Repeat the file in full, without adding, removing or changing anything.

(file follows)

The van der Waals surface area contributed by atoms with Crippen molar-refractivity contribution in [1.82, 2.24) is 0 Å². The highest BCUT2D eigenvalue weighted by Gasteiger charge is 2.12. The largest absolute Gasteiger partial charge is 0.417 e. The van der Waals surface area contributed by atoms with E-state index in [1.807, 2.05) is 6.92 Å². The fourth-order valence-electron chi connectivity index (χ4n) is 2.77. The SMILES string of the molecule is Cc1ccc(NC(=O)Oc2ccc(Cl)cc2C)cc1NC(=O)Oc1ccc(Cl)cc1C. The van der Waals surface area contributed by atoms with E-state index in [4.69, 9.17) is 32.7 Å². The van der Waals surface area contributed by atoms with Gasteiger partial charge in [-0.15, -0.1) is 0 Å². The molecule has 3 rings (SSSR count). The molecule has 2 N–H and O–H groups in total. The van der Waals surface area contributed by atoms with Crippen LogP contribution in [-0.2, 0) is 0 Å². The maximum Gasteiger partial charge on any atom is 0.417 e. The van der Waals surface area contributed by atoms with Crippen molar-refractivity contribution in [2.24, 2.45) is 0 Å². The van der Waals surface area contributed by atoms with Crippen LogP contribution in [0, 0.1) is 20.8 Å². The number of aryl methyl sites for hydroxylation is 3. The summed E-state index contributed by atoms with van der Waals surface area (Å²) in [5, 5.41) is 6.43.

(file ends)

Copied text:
The van der Waals surface area contributed by atoms with Crippen molar-refractivity contribution in [1.82, 2.24) is 0 Å². The highest BCUT2D eigenvalue weighted by Gasteiger charge is 2.12. The largest absolute Gasteiger partial charge is 0.417 e. The van der Waals surface area contributed by atoms with E-state index in [1.807, 2.05) is 6.92 Å². The fourth-order valence-electron chi connectivity index (χ4n) is 2.77. The SMILES string of the molecule is Cc1ccc(NC(=O)Oc2ccc(Cl)cc2C)cc1NC(=O)Oc1ccc(Cl)cc1C. The van der Waals surface area contributed by atoms with E-state index in [4.69, 9.17) is 32.7 Å². The van der Waals surface area contributed by atoms with Gasteiger partial charge in [-0.15, -0.1) is 0 Å². The molecule has 3 rings (SSSR count). The molecule has 2 N–H and O–H groups in total. The van der Waals surface area contributed by atoms with Crippen LogP contribution in [-0.2, 0) is 0 Å². The maximum Gasteiger partial charge on any atom is 0.417 e. The van der Waals surface area contributed by atoms with Crippen molar-refractivity contribution in [2.24, 2.45) is 0 Å². The van der Waals surface area contributed by atoms with Crippen LogP contribution in [0, 0.1) is 20.8 Å². The number of aryl methyl sites for hydroxylation is 3. The summed E-state index contributed by atoms with van der Waals surface area (Å²) in [5, 5.41) is 6.43.